Nobel Prize winner Carolyn Bertozzi recognizes Bowdoin chemistry scholar Danielle Dube for research help

December 14, 2022

(L to r) Jeremy Baskin, Peter Woodruff, Jenn Prescher, Carolyn Bertozzi, Danielle Dube, and XX at the Nobel awards event 2022, Stockholm. Photo courtesy of Carolyn Bertozzi.

(L to r) UC Berkeley graudates from the lab of Carolyn Bertozzi; Jeremy Baskin, Peter Woodruff,  Jenn Prescher, Carolyn Bertozzi, Danielle Dube, and XX during the Nobel awards week events in December 2022, Stockholm. Photo courtesy of Carolyn Bertozzi.

Bowdoin College Professor of Chemistry and Biochemistry Danielle Dube  (Ph.D. '05, Chem) found herself on a plane to Sweden last week, headed to this year’s Nobel Prize ceremony and banquet as a guest of one of the three chemistry laureates, Stanford University’s Carolyn Bertozzi.

Carolyn Bertozzi and Danielle Dube

Carolyn Bertozzi and Danielle Dube in Stockholm. Photo courtesy of Carolyn Bertozzi.

Dube was a PhD student of Bertozzi’s in the early 2000s at UC Berkeley, where they both worked on research that later caught the attention of the Nobel committee. “Bertozzi was awarded the prize for her work in ‘bioorthogonal chemistry,’ and I contributed to this work directly,” commented Dube.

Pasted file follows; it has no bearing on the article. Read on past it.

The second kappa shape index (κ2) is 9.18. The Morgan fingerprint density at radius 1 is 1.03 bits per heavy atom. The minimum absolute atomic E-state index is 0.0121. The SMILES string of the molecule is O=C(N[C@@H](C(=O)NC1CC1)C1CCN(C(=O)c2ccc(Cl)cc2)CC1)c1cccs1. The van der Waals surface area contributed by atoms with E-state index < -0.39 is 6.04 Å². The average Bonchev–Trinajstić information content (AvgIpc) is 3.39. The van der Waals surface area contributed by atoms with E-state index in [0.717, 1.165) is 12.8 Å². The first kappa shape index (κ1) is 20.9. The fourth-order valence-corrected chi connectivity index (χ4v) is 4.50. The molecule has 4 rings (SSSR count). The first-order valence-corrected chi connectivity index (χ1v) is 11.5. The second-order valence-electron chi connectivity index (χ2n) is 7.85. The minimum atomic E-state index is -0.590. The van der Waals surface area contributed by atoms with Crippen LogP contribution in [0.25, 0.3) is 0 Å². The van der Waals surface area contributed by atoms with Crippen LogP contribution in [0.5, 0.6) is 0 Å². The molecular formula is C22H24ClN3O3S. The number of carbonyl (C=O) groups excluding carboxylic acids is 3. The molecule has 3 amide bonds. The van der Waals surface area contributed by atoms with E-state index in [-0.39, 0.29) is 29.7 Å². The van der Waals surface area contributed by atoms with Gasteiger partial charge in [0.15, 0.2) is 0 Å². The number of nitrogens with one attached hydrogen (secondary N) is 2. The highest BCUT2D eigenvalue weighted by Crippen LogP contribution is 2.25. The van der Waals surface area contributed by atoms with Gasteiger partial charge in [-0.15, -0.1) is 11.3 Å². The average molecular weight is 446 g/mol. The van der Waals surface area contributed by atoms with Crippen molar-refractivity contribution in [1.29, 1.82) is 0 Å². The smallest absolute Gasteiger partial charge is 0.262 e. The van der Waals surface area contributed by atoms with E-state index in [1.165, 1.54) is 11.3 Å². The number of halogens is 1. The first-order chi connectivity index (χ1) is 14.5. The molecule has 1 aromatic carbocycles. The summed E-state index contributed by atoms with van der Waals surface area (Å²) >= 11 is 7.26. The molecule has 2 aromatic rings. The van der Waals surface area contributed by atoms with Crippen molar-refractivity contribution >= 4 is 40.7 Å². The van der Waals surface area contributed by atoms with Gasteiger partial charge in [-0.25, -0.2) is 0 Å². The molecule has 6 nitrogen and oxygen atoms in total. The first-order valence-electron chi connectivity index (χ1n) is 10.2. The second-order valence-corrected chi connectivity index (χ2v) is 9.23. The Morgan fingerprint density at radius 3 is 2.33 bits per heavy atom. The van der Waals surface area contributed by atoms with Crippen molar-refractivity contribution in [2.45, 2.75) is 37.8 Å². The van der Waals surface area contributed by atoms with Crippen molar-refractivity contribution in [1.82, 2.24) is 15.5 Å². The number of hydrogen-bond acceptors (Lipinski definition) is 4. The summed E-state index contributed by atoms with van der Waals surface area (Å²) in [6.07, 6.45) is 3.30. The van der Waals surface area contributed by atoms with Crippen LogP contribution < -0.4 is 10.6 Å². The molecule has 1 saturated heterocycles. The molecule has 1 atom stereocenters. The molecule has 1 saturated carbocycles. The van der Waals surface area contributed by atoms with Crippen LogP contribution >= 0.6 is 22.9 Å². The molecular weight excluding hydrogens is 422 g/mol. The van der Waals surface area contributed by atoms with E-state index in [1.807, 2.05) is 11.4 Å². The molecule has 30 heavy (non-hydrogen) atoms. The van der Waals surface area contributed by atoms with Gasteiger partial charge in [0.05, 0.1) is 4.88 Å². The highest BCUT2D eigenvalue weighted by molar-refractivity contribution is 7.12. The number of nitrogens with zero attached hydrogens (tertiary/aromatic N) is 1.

“The Nobel talk was a thrill to be in,” she added. “Carolyn did an extraordinary job conveying the importance of the work, and I was beyond proud when she showed a slide highlighting the contributions I made to the work along with my former lab mate Jenn Prescher. To have been a part of the science, and to see Carolyn recognized for the work, is unbelievably exciting."

According to a press release from the Royal Swedish Academy of Sciences (which selects the chemistry prize winners), Bertozzi’s work has helped to take chemistry “into the era of functionalism,” by developing chemical reactions that “are now used globally to explore cells and track biological processes. Using bioorthogonal reactions, researchers have improved the targeting of cancer pharmaceuticals, which are now being tested in clinical trials.”

Apart from the talk and the ceremony, Dube also got to attend the Nobel Prize Banquet, an event she described as “out of the world, filled with pomp and circumstance,” where guests included the King and Queen of Sweden. “Moreover, three of my former lab mates and closest friends were with me, and I had a chance to dine with researchers who contributed to last year’s Nobel Prize-winning work on gene editing. Celebrating Carolyn's Nobel Prize was a highlight of my career and a once-in-a-lifetime experience!”

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